Characterization of the diverse plasmid pool harbored by the blaNDM-1-containing Acinetobacter bereziniae HPC229 clinical strain



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Public Library of Science (PLOS)
Acinetobacter bereziniae is an environmental microorganism with increasing clinical incidence, and may thus provide a model for a bacterial species bridging the gap between the environment and the clinical setting. A. bereziniae plasmids have been poorly studied, and their characterization could offer clues on the causes underlying the leap between these two different habitats. Here we characterized the whole plasmid content of A. bereziniae HPC229, a clinical strain previously reported to harbor a 44-kbp plasmid, pNDM229, confer ring carbapenem and aminoglycoside resistance. We identified five extra plasmids in HPC229 ranging from 114 to 1.3 kbp, including pAbe229-114 (114 kbp) encoding a MOBP111 relaxase and carrying heavy metal resistance, a bacteriophage defense BREX system and four different toxin-antitoxin (TA) systems. Two other replicons, pAbe229-15 (15.4 kbp) and pAbe229-9 (9.1 kbp), both encoding MOBQ1 relaxases and also carrying TA systems, were found. The three latter plasmids contained Acinetobacter Rep_3 superfamily replication initiator protein genes, and functional analysis of their transfer regions revealed the mobilizable nature of them. HPC229 also harbors two smaller plasmids, pAbe229-4 (4.4 kbp) and pAbe229-1 (1.3 kbp), the former bearing a ColE1-type replicon and a TA system, and the latter lacking known replication functions. Comparative sequence analyses against deposited Acinetobacter genomes indicated that the above five HPC229 plasmids were unique, although some regions were also present in other of these genomes. The transfer, replication, and adaptive modules in pAbe229-15, and the stability module in pAbe229-9, were bordered by sites potentially recognized by XerC/XerD site-specific tyrosine recombi nases, thus suggesting a potential mechanism for their acquisition. The presence of Rep_3 and ColE1-based replication modules, different mob genes, distinct adaptive functions including resistance to heavy metal and other environmental stressors, as well as antimicrobial resistance genes, and a high content of XerC/XerD sites among HPC229 plasmids provide evidence of substantial links with bacterial species derived from both environmental and clinical habitats.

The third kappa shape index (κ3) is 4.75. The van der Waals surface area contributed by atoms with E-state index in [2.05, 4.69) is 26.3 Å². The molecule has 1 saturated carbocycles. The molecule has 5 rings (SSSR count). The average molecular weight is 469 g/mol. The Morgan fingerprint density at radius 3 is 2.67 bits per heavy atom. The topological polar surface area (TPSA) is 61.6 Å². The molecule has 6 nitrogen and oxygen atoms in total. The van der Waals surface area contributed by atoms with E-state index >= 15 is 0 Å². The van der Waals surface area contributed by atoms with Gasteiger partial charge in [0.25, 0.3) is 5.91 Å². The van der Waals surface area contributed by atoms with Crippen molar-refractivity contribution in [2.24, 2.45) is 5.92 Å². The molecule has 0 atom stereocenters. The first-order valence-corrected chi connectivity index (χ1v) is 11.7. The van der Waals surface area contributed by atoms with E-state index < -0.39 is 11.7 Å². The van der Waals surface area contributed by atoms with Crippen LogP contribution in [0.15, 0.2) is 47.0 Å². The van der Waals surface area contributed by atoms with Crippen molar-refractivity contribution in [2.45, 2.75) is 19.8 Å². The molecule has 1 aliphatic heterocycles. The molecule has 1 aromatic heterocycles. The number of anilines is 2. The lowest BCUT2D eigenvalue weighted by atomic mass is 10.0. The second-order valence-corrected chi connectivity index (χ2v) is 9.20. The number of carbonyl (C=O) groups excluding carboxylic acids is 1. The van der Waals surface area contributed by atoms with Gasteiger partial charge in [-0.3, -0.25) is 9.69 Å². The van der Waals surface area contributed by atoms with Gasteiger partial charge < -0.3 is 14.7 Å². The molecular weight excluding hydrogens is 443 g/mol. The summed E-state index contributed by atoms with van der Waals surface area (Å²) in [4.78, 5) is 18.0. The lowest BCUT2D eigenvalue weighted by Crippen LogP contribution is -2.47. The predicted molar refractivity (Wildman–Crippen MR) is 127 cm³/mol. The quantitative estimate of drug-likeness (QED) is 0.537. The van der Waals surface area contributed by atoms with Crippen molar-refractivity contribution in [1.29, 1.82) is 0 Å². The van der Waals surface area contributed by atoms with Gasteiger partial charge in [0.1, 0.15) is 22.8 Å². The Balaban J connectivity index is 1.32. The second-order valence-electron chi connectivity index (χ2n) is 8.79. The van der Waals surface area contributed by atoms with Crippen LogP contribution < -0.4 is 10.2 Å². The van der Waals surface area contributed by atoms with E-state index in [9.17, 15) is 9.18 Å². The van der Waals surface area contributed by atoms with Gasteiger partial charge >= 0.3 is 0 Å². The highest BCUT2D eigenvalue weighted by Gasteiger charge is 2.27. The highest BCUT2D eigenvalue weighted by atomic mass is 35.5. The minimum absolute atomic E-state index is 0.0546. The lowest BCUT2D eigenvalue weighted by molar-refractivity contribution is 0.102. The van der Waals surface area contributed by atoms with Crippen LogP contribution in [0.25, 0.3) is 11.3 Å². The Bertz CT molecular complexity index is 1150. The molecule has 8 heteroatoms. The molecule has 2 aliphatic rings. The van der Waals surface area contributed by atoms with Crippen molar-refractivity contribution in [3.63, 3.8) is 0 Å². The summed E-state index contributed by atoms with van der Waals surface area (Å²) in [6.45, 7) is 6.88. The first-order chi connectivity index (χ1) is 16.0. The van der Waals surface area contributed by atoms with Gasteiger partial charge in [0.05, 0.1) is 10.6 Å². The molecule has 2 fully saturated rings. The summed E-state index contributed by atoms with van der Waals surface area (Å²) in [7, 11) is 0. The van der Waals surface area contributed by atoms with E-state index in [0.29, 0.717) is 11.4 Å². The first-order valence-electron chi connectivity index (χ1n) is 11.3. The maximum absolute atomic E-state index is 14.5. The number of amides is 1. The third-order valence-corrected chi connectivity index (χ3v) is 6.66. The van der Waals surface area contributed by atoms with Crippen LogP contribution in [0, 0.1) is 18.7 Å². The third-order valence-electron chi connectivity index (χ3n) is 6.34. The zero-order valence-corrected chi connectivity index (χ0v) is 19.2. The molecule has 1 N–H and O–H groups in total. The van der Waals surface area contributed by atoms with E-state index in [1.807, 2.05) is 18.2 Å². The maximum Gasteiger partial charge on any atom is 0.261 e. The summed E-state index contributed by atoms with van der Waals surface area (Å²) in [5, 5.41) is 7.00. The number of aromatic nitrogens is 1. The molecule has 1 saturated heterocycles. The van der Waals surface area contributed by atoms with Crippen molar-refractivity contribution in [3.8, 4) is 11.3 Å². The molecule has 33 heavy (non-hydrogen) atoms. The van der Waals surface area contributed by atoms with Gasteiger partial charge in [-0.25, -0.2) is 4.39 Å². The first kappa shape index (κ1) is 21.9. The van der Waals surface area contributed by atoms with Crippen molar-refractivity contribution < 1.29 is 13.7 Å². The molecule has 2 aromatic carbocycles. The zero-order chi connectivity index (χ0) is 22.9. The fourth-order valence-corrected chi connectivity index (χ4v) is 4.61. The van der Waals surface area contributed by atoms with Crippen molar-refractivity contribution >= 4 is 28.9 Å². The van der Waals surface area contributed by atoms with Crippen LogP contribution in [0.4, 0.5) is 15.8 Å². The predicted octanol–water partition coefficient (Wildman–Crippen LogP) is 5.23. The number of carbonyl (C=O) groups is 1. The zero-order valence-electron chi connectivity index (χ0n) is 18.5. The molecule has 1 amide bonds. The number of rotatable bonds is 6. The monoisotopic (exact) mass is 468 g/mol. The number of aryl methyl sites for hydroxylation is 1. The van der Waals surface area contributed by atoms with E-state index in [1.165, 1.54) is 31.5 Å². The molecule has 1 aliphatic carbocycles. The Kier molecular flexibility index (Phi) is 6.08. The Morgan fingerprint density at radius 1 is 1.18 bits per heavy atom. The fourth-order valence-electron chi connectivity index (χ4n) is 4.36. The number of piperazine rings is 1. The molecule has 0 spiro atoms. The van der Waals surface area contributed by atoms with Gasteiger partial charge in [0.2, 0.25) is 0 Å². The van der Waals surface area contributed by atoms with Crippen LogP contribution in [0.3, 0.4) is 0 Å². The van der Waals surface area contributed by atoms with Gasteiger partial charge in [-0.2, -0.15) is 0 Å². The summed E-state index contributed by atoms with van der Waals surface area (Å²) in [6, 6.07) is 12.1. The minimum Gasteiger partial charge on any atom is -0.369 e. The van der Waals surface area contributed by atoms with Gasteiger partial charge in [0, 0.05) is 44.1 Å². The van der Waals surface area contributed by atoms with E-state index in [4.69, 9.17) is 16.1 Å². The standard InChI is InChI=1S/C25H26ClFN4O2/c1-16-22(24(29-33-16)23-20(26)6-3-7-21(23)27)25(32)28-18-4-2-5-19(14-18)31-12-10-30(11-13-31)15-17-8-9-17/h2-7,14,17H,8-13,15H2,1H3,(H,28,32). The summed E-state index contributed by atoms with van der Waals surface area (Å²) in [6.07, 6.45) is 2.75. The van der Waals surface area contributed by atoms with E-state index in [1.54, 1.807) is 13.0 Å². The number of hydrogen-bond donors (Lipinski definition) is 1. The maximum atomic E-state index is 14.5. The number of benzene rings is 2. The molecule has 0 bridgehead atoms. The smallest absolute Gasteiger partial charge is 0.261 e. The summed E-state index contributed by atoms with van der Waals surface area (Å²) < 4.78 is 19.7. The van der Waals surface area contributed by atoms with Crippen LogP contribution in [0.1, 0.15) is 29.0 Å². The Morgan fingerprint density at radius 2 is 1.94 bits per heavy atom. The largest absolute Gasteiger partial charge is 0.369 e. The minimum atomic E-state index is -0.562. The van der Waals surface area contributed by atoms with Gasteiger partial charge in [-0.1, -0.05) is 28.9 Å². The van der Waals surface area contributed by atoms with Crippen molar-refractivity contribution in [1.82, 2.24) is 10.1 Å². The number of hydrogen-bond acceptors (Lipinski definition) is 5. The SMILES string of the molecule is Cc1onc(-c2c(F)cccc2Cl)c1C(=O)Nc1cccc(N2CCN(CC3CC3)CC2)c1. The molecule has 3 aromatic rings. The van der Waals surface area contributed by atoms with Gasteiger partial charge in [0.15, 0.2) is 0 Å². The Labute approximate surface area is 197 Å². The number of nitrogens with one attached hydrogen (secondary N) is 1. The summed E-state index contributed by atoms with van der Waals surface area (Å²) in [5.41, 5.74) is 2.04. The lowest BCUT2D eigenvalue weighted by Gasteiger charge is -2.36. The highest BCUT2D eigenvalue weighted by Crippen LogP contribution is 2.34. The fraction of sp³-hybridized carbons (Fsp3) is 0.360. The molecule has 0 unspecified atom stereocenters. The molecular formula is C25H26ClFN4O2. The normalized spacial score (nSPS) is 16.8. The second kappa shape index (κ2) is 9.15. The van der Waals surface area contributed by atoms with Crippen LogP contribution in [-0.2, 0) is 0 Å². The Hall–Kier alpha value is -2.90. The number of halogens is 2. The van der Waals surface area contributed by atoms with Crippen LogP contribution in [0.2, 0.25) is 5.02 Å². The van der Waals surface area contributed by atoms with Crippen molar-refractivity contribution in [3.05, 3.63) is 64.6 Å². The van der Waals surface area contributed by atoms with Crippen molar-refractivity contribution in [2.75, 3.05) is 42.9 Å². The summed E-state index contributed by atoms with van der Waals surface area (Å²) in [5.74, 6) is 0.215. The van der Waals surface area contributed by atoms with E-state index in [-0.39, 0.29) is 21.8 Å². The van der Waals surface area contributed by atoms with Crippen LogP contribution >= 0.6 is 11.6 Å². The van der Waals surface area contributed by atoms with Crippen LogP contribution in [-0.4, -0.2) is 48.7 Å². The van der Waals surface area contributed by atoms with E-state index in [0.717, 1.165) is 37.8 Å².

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Acinetobacter bereziniae, Plasmids, Gene Transfer, Horizontal